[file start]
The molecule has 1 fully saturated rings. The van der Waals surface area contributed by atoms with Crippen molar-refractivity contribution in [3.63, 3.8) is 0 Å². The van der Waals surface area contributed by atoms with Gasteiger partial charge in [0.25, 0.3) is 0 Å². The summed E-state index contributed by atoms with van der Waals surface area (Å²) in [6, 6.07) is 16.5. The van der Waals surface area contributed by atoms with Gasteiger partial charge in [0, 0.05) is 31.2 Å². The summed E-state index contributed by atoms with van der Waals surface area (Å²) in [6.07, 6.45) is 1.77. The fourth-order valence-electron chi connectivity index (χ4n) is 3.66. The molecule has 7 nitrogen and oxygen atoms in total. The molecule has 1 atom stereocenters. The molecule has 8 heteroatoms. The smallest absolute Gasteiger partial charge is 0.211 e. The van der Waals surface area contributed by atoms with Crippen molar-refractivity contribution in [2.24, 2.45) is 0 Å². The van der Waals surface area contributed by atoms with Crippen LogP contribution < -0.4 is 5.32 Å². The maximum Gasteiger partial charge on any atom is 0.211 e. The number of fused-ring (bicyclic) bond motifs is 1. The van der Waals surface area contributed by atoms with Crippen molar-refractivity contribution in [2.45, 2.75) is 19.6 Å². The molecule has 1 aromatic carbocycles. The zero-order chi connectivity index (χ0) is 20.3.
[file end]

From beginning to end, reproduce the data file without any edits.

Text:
The molecule has 1 fully saturated rings. The van der Waals surface area contributed by atoms with Crippen molar-refractivity contribution in [3.63, 3.8) is 0 Å². The van der Waals surface area contributed by atoms with Gasteiger partial charge in [0.25, 0.3) is 0 Å². The summed E-state index contributed by atoms with van der Waals surface area (Å²) in [6, 6.07) is 16.5. The van der Waals surface area contributed by atoms with Gasteiger partial charge in [0, 0.05) is 31.2 Å². The summed E-state index contributed by atoms with van der Waals surface area (Å²) in [6.07, 6.45) is 1.77. The fourth-order valence-electron chi connectivity index (χ4n) is 3.66. The molecule has 7 nitrogen and oxygen atoms in total. The molecule has 1 atom stereocenters. The molecule has 8 heteroatoms. The smallest absolute Gasteiger partial charge is 0.211 e. The van der Waals surface area contributed by atoms with Crippen molar-refractivity contribution in [2.24, 2.45) is 0 Å². The van der Waals surface area contributed by atoms with Crippen LogP contribution < -0.4 is 5.32 Å². The maximum Gasteiger partial charge on any atom is 0.211 e. The number of fused-ring (bicyclic) bond motifs is 1. The van der Waals surface area contributed by atoms with Crippen molar-refractivity contribution in [2.45, 2.75) is 19.6 Å². The molecule has 1 aromatic carbocycles. The zero-order chi connectivity index (χ0) is 20.3.